When celebrities are in need of a serious decluttering intervention, they call The Home Edit. The Los Angeles and Nashville-based professional organizing team, led by Clea Shearer and Joanna Teplin, have used their Midas touch on the Kardashian-West household, Gwyneth Paltrow's kitchen, Mandy Moore's pantry, Olivia Culpo's bathroom, Shay Mitchell's makeup studio, Lauren Conrad's closet, and countless other high-profile projects (which they thankfully share with their 673k+ followers on Instagram). Their knack for beautiful design and ruthless editing makes for organization porn beyond your wildest Pinterest dreams. That's why we were overjoyed they offered to come to the ELLE.com offices and tackle the horror that was our beauty closet.
We had about 1,200+ beauty products just...laying around. In piles. Some were opened, some were unopened. Some were new launches, some were from holiday 2015. We're lucky to get sent countless beauty products from brands to stay on top of news and trends, but it was impossible to stay on top of everything with so much to sift through. So, the Home Edit came in and got our act together. Ahead, watch the day-long project go down and read on for some tips you can use to organize your own overflowing beauty stash at home.
Group all your products.
When starting out an organizing project, begin by removing all of your products and laying them out, then organizing them by category. This will help you understand just how much of each group of hair, skincare, makeup, etc. you have. "Defining those categories gives us a road map for how we're actually going to organize it on the shelves," Shearer says.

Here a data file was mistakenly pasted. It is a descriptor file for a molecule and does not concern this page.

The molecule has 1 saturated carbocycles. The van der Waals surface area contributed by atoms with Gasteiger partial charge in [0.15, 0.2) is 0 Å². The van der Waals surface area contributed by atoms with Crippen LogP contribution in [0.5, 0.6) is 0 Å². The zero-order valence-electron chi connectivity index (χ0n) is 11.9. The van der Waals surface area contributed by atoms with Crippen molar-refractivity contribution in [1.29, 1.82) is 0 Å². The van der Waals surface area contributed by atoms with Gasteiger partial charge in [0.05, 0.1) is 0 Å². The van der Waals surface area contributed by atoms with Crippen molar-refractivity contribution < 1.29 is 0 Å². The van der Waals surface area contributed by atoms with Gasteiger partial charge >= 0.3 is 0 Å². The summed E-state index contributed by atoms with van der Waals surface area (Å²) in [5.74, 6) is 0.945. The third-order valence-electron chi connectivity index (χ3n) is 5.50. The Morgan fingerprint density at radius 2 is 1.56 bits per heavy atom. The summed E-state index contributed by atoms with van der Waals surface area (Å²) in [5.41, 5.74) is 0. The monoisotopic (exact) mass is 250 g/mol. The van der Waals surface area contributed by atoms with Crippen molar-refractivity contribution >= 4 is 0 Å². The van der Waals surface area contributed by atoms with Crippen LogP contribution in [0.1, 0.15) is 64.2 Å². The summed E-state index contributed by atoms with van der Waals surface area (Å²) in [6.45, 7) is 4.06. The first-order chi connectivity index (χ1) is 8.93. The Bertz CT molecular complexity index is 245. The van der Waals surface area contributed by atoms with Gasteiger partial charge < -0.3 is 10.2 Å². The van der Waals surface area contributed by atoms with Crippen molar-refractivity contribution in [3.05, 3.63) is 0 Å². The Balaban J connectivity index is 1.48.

Categorize products the way your brain works.
When it comes to beauty, you want to ask yourself: How do you get ready? If you do your hair everyday, you'll want a hair category. If you always wear makeup, you'll need a makeup category, and so on. You could even categorize items by your morning routine and your evening routine, or have a stash you always use for special ocassions you stow away.
Edit, edit, edit.
Once your products are categorized, the hardest-and most important-part starts. Teplin breaks it down: "You really want to look at each and every piece and think: Are you going to use this? Are you going to give it away? What's the logical thing to make more space here? Are you going to get rid of anything?"
Another tip: if you're holding on to something because you *might* use it or wear it someday, it shouldn't be taking up space in your vanity or closet. You need to take stock of your feelings toward the item sitting around: Does it make you happy to see it or annoyed that you still haven't used it?
"I think a lot of it is being brutally honest with yourself," Shearer suggests. In her own house, she has a basket in her bathroom closet where she keeps all her "extras": samples from Sephora, gifts, or anything that's not an everyday beauty staple. "I can't exceed that bin. If I start to exceed that bin, that means I'm not using what's there in the first place. It holds you accountable because you know if it's overflowing that you're not doing yourself a service," she says.
Avoid "straightening up"
You want to make sure that you spend the most time on editing and taking things out, because then you don't fall into the trap of just shuffling items around from one place to another to look cleaner but not actually make more room or encourage organization. "Shuffling things around is not sustainable. The only way to get the system correct is to do the work," Teplin says, "We have finite spaces."
Cut items out, for good.
After categorizing products and really evaluating them, Shearer says, "The only way to ever make a more organized and functional space is by getting rid of things. It physically has to come out." She also offers this visualization for how much room you need to make: Think of it like eating. You only want to eat until your 80 percent full. Teplin elabr, "You don't want to be so stuffed you can't button your pants. You don't want to be so stuffed you can't close a drawer."
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